We were lucky the false alarms of the Cold War did not trigger nuclear war. Because we may not be so lucky in the future, our leaders must act now to take the steps necessary to reduce and eliminate the nuclear danger.

*Author's note: this essay was updated on March 16, 2020 to take into account information from newly declassified documents published by the National Security Archive.

*Updated: March 16, 2020

Four decades ago, the U.S. Defense Department detected an imminent nuclear attack against the United States through the early-warning system of the North American Aerospace Defense Command (NORAD).

CWC States Update List of Banned Chemicals


After months of wrangling, the 24th conference of states-parties to the Chemical Weapons Convention (CWC) agreed on Nov. 28 to update the list of Schedule 1 chemicals banned by the treaty to include the advanced nerve agents known as Novichok.

A New Scotland Yard official speaks to the media in 2018 about the investigation into the use of the Novichok nerve agent to attempt to assassinate Sergei Skripal in England in 2018.  (Photo: Dan Kitwood/Getty Images)Novichok was developed by the Soviet Union during the Cold War years before the CWC entered into force in 1997. The Organisation for the Prohibition of Chemical Weapons (OPCW) confirmed that it was used in the attempted assassination of Russian spy-turned-double-agent Sergei Skripal in 2018.

Russia initially objected to a proposal from Canada, the Netherlands, and the United States to add Novichok to the list of banned substances but shifted its position after states accepted its alternative proposal to add other types of chemicals to the Schedule 1 list.

The changes to the Schedule of the Annex on Chemicals will enter into force for all states-parties 180 days after the date of the notification sent by the OPCW director-general.

OPCW Director-General Fernando Arias noted in a statement issued Nov. 28 that “this is the first time in its history” that the annex has been updated.

“This is an important development that demonstrates the adaptability of the [CWC] to changing threats while enhancing the OPCW’s ability to remain vigilant, agile, and fit for purpose,” Arias said.—DARYL G. KIMBALL

CWC States Update List of Banned Chemicals

Demonstration of Russia's New Avangard System to US Specialists was Expected -- Expert

News Source (Do Not Use): 
TASS
News Date: 
November 26, 2019 -05:00

Fifty Years Ago, the First Strategic Arms Limitation Talks Began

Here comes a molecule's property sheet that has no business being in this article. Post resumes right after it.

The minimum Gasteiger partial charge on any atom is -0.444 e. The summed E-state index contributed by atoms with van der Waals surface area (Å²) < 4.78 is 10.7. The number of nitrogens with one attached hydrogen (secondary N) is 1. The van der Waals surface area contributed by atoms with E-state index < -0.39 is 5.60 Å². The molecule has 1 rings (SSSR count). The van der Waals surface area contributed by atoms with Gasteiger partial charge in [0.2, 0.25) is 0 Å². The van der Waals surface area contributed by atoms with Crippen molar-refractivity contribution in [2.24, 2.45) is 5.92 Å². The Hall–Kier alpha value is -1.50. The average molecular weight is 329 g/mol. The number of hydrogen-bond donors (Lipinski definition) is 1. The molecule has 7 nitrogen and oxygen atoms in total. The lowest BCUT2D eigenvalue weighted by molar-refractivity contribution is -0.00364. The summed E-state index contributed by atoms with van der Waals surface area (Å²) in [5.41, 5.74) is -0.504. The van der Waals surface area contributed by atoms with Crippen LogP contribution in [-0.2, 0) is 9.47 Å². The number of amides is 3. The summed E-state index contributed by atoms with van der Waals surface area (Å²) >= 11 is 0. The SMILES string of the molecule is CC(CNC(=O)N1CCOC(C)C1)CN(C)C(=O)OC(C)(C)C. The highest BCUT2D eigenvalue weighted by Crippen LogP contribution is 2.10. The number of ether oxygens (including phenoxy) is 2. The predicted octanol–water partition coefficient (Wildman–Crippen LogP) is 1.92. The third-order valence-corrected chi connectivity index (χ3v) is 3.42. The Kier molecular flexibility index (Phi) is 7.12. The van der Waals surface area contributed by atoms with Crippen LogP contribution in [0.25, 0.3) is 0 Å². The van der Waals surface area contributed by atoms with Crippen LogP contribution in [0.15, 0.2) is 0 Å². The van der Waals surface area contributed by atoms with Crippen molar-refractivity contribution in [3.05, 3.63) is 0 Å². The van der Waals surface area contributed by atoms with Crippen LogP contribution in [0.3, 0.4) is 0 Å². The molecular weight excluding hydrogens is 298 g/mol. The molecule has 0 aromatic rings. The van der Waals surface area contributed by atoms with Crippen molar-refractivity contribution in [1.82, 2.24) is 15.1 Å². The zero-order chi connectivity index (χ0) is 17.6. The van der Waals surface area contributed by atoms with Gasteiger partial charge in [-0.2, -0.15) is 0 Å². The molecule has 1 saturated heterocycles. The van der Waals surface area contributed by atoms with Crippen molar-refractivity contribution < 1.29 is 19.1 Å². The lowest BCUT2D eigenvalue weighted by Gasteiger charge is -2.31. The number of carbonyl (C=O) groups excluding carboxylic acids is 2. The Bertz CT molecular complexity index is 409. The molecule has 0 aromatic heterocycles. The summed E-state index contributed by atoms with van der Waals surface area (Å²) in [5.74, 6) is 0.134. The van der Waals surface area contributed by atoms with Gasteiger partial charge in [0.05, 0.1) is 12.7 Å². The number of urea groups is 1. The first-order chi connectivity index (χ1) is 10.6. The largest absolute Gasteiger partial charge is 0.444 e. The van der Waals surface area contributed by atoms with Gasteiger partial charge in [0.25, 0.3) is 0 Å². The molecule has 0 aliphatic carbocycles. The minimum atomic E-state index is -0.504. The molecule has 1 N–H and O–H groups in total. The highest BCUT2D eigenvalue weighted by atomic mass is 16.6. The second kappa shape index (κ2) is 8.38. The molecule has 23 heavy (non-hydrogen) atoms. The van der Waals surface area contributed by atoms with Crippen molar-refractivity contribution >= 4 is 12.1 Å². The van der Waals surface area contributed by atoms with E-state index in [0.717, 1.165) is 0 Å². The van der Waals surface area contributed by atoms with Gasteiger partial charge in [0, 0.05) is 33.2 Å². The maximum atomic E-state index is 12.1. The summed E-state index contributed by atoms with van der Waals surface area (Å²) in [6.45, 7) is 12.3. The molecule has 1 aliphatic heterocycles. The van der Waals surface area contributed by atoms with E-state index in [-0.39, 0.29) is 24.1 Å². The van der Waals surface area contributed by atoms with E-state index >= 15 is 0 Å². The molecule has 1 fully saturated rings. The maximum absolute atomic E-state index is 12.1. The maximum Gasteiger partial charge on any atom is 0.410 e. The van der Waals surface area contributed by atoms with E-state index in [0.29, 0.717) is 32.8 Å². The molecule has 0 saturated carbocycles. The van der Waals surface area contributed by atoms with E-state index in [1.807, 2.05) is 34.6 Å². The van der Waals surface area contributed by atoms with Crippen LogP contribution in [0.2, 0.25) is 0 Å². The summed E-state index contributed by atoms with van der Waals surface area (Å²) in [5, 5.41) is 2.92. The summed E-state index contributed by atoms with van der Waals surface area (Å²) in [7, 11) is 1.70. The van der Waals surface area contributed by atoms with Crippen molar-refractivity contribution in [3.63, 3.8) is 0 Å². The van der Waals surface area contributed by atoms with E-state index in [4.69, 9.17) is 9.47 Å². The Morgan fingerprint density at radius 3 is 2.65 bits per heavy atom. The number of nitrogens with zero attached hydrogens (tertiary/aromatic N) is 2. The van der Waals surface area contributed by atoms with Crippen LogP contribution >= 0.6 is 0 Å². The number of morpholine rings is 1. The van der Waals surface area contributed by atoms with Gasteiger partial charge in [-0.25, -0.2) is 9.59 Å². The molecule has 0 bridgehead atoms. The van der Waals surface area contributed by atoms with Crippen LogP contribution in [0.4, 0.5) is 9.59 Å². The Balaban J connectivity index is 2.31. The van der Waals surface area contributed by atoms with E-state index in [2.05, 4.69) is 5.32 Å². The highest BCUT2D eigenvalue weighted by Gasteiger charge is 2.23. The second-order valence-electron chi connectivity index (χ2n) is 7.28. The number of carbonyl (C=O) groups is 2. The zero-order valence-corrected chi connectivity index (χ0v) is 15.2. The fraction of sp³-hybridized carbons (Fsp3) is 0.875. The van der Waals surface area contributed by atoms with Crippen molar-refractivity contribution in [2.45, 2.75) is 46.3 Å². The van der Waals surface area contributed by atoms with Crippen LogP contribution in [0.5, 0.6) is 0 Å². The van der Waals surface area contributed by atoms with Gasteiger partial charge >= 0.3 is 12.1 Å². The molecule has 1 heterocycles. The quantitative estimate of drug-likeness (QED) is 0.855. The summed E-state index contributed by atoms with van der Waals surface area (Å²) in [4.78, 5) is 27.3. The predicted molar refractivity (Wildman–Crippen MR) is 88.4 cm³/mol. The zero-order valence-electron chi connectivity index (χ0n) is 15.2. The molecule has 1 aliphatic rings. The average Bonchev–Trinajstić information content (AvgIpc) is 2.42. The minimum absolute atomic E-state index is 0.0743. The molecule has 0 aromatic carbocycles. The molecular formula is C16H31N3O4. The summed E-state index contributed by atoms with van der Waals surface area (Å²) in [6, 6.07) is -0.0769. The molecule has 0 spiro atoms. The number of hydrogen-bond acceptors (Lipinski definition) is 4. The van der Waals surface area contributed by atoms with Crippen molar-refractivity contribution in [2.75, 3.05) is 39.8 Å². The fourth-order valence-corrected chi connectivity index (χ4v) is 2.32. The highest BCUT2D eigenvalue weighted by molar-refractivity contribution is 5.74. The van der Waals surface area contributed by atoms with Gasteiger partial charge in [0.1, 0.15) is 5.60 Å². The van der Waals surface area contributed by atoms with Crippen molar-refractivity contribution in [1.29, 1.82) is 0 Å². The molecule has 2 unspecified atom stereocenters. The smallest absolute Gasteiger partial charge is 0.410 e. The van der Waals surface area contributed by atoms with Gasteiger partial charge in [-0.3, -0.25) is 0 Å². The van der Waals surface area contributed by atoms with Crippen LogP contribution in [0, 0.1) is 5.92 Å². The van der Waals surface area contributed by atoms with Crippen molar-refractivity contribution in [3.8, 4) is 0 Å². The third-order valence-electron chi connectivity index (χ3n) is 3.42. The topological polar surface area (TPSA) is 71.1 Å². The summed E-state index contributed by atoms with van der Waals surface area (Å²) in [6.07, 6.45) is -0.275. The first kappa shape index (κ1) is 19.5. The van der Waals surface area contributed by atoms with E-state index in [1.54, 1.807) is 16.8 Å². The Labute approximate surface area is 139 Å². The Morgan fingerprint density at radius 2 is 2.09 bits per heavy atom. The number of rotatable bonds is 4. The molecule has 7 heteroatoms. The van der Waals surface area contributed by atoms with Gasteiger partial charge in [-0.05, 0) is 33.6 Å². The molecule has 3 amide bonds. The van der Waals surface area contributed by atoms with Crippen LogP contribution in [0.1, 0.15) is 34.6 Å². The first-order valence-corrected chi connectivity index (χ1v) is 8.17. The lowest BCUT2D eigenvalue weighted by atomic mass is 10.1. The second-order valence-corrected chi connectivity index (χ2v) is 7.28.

Fifty years ago, on Nov. 17, 1969, the United States and the Soviet Union launched the first-ever Strategic Arms Limitation Talks (SALT) in Helsinki, Finland. The chief American negotiator was Gerard Smith, who had been appointed the director of the U.S. Arms Control and Disarmament Agency by then-president Richard Nixon. Smith’s opening message that day: “The limitation of strategic arms is in the mutual interests of our country and the Soviet Union.” Negotiated in the midst of severe tensions, the SALT agreement and the Anti-Ballistic Missile (ABM) Treaty were the first restrictions on the...

Iran's Latest Step Is a Step in the Wrong Direction

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For Immediate Release: November 5, 2019

Media Contacts: Daryl Kimball, executive director, 202-463-8270 ext 107

(Washington, DC)—Today, Iran’s President Hassan Rouhani announced that the government would begin injecting uranium hexafluoride (UF6) gas into the centrifuge arrays at its underground Fordow uranium enrichment facility. This action, which serves no legitimate civilian purpose and is the fourth and latest breach of the Joint Comprehensive Plan of Action (JCPOA) is a step in the wrong direction.

Iran’s leaders may be trying to leverage greater European action for the sanctions relief it was promised through the JCPOA, but this latest breach of the JCPOA limits is a serious mistake and that will further complicate tensions over Iran’s nuclear activities.

We strongly urge Iran to refrain from accumulating low-enriched uranium from the centrifuges at Fordow. If Iran starts accumulating LEU from the process, it will increase proliferation risk over time. However, because the site is under IAEA surveillance, we will know quickly if Tehran takes any steps toward the production of bomb-grade material.

These developments have, of course, been triggered by President Donald Trump's decision last year to withdraw from the JCPOA and to reimpose sanctions against Iran, which is a clear violation of the commitments made by the United States in 2015. Trump’s Iran policy is by all measures failing. The United States' relationship with Iran far less stable and the security situation in the region is far more dangerous than it was at the end of 2016.

Both sides - Iran and the United States - should return to full compliance with the JCPOA or the crisis will worsen significantly in 2020. The best off-ramp for both sides is the plan floated by French President Emmanuel Macron for U.S. sanctions waivers to allow substantial purchases of Iranian oil in exchange by Europe in exchange for Iran returning to full compliance with the JCPOA, to be followed by the initiation of direct talks on issues of mutual concern.

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Iran may be trying to leverage greater European action for the sanctions relief, but its latest actions will further complicate tensions

Country Resources:

Iran Breaks Further Away From Crumbling Nuclear Deal

News Source (Do Not Use): 
Al Jazeera
News Date: 
November 4, 2019 -05:00

A New Nuclear Deal Begins With New START


November 2019
By Daryl G. Kimball, Executive Director